My parents lived in one when they retired, and then bought another, and I was never welcome there because my mom was only doing long-distance relationships by then.  Then she died, and my brother and I flew out.  It was a nice house, full of my dad’s energy, with a neat organized shed and two lawn chairs on the small deck, and in the closets I saw boxes labeled in my mom’s handwriting.  They’ve never held onto extraneous stuff, but my mom had made a big push, as she declined, to leave things in an extra organized state for him. 

Three months later that house burned down, and this time I flew out and rendevous’d with my mom’s sister Barb, who had also been subject to the only-long-distance rule for decades prior.  There was a lot to sort through, and the mobile home community management had rented my dad a house on a different lot, with the option to buy.  It had an open floor plan.  He didn’t like it — I forget why.  Whatever hadn’t been destroyed by the actual fire or attendant smoke had been ruined by the foam retardant, so we set up an assembly line scrub station outside and salvaged what we could.  I was an adjunct English teacher at a university at the time, and I also worked part-time at a music store because the teaching didn’t pay enough for groceries, so I was busy grading papers every evening, and on the flight both ways. 

Then, maybe ten months later, I came back for a prolonged visit with my dad, at the single-wide he’d since purchased cash.  Now I was coming off a season of oil field employment in North Dakota, and at loose ends otherwise.  That house was the best of them all, for me — I stayed three months and recuperated from some type of existential injury I couldn’t diagnose.  I was tired of existing, I mean, and couldn’t seem to find the knack of existing more meaningfully.  Everything I did was some push in the wrong direction, and so that visit was the equivalent of realizing you’re lost in the wilderness, you’re going to run out of food and water faster if you keep foraging in circles, and simply sitting down to take stock.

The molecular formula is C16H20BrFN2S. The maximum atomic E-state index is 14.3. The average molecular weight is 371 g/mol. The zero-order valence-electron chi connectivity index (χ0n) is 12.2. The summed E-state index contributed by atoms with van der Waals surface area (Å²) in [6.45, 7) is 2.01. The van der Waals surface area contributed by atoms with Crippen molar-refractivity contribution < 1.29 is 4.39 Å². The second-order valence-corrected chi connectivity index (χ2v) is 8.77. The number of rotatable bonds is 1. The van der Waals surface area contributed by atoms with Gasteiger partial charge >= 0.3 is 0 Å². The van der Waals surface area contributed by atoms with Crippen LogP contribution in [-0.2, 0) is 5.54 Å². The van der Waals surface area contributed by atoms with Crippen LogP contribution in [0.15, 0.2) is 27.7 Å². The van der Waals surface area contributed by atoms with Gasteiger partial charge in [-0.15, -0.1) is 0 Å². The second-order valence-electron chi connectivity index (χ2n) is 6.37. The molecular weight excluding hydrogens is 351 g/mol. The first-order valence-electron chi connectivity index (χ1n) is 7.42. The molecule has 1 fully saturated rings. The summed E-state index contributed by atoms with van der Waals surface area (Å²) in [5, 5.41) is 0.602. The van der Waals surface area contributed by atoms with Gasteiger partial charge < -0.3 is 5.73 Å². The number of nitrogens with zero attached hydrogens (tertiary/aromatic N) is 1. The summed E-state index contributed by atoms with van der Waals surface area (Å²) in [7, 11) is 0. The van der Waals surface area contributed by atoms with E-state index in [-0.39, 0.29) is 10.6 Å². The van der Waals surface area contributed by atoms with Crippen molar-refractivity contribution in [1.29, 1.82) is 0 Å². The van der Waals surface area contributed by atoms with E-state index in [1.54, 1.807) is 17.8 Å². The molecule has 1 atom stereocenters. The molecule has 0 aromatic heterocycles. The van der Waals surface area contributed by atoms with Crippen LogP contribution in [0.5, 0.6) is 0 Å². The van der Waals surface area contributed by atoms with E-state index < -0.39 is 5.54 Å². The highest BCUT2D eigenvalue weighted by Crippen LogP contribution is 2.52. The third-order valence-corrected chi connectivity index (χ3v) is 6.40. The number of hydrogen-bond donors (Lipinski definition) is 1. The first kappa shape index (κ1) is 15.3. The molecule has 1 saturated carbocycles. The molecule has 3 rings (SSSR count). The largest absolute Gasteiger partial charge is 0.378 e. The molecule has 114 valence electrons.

My dad and I would go grocery shopping together, and make delicious meals of potatoes with caramelized onions and green chilies, nutritional yeast soup, large elaborate salads with butter lettuce and tomatoes from the roadside stand, and a dessert he called “pumpkin pie”, which was only a scoop of canned, pureed sweet potatoes topped with full-fat coconut milk, and a sprinkle of Vietnamese cinnamon.  It’s outrageously delicious, by the way.  The house was always cool and dim because my dad acts like the sun burns him to ashes, in the summer, like a vampire, and keeps heavy wool blankets over the windows.  But he’s also a snob for fresh air, and would air out the house all night long and every morning, using the storm doors and a powerful fan, and then shutter it all up for the day to retain as much of the cool, fresh air as possible.  I would make coffee in the mornings with a manual espresso press for camping, and we’d go to a large, green, nearby park every morning where he would stare at the dawn sun, for one more minute each day, and I would run or walk a paved loop.  He was trying, as usual, some obscure remedy to salvage his eyesight, which was going.  The Indian continent has produced some of the strangest, most time-intensive, but also totally free therapies known to man because, as my dad puts it, they’ve had a bunch of time and absolutely no money, for centuries.

I think I was blogging a little at the time, but the steering was even looser then than it is now, and I remember an ex-boyfriend asked, What could possibly be the point of embarrassing yourself in this manner?  I’ve always been shocked that shared self-inquiry is regarded as an embarrassment.  Would I react in the same way, were I to read someone else’s writing on that level?  I don’t know — I haven’t encountered any, but I also haven’t looked.  I read what I read, which could not possibly hold my interest if it were not some flavor of shared self-inquiry.  I thought that’s just what writing was, ideally.  Somehow, though, mine was an embarrassment — I never sorted that out, though I did write several songs, only one of which I can now remember.  

The chorus went: I try not to take it hard, what’s another broken heart, I’ve got bigger problems down here at the bottom; it’s lonely at the top they say, maybe I’ll find out someday, or maybe they’ve forgotten — it’s lonely at the bottom.